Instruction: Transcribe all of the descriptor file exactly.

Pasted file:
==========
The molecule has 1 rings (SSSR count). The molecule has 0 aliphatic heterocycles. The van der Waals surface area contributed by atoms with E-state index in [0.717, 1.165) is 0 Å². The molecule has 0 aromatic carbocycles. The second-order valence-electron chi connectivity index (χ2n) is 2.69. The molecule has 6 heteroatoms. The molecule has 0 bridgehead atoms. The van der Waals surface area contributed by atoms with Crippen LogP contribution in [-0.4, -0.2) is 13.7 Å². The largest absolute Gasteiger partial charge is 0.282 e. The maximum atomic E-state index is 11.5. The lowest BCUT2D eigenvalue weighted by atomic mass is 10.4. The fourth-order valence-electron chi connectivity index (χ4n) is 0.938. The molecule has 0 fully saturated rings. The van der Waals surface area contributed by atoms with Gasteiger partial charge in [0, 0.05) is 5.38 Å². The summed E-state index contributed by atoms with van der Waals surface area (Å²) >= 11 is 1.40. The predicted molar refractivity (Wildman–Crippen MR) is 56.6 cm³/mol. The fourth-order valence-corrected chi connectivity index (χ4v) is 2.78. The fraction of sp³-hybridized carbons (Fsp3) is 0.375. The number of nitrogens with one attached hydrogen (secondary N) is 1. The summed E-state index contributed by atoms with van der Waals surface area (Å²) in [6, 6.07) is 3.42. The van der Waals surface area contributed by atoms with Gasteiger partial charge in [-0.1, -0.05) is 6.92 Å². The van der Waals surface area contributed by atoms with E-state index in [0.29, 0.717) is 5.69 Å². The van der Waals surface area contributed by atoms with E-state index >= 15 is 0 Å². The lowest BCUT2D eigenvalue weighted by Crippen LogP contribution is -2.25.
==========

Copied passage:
The molecule has 1 rings (SSSR count). The molecule has 0 aliphatic heterocycles. The van der Waals surface area contributed by atoms with E-state index in [0.717, 1.165) is 0 Å². The molecule has 0 aromatic carbocycles. The second-order valence-electron chi connectivity index (χ2n) is 2.69. The molecule has 6 heteroatoms. The molecule has 0 bridgehead atoms. The van der Waals surface area contributed by atoms with Crippen LogP contribution in [-0.4, -0.2) is 13.7 Å². The largest absolute Gasteiger partial charge is 0.282 e. The maximum atomic E-state index is 11.5. The lowest BCUT2D eigenvalue weighted by atomic mass is 10.4. The fourth-order valence-electron chi connectivity index (χ4n) is 0.938. The molecule has 0 fully saturated rings. The van der Waals surface area contributed by atoms with Gasteiger partial charge in [0, 0.05) is 5.38 Å². The summed E-state index contributed by atoms with van der Waals surface area (Å²) >= 11 is 1.40. The predicted molar refractivity (Wildman–Crippen MR) is 56.6 cm³/mol. The fourth-order valence-corrected chi connectivity index (χ4v) is 2.78. The fraction of sp³-hybridized carbons (Fsp3) is 0.375. The number of nitrogens with one attached hydrogen (secondary N) is 1. The summed E-state index contributed by atoms with van der Waals surface area (Å²) in [6, 6.07) is 3.42. The van der Waals surface area contributed by atoms with Gasteiger partial charge in [-0.1, -0.05) is 6.92 Å². The van der Waals surface area contributed by atoms with E-state index in [0.29, 0.717) is 5.69 Å². The van der Waals surface area contributed by atoms with E-state index >= 15 is 0 Å². The lowest BCUT2D eigenvalue weighted by Crippen LogP contribution is -2.25.